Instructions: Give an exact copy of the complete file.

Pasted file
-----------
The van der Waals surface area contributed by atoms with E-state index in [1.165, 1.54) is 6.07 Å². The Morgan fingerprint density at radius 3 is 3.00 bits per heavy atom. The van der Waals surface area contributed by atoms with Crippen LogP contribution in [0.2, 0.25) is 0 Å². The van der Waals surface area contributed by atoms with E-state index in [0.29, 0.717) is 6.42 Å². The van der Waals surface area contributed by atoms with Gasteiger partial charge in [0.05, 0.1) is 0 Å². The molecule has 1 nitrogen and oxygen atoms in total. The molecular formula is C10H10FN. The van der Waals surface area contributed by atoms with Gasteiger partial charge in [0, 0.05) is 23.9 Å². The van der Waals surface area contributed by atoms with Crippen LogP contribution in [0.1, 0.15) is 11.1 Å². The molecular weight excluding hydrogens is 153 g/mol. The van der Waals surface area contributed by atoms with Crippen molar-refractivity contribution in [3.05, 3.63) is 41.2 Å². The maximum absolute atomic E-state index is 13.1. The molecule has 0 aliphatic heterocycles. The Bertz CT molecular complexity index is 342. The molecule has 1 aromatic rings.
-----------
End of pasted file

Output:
The van der Waals surface area contributed by atoms with E-state index in [1.165, 1.54) is 6.07 Å². The Morgan fingerprint density at radius 3 is 3.00 bits per heavy atom. The van der Waals surface area contributed by atoms with Crippen LogP contribution in [0.2, 0.25) is 0 Å². The van der Waals surface area contributed by atoms with E-state index in [0.29, 0.717) is 6.42 Å². The van der Waals surface area contributed by atoms with Gasteiger partial charge in [0.05, 0.1) is 0 Å². The molecule has 1 nitrogen and oxygen atoms in total. The molecular formula is C10H10FN. The van der Waals surface area contributed by atoms with Gasteiger partial charge in [0, 0.05) is 23.9 Å². The van der Waals surface area contributed by atoms with Crippen LogP contribution in [0.1, 0.15) is 11.1 Å². The molecular weight excluding hydrogens is 153 g/mol. The van der Waals surface area contributed by atoms with Crippen molar-refractivity contribution in [3.05, 3.63) is 41.2 Å². The maximum absolute atomic E-state index is 13.1. The molecule has 0 aliphatic heterocycles. The Bertz CT molecular complexity index is 342. The molecule has 1 aromatic rings.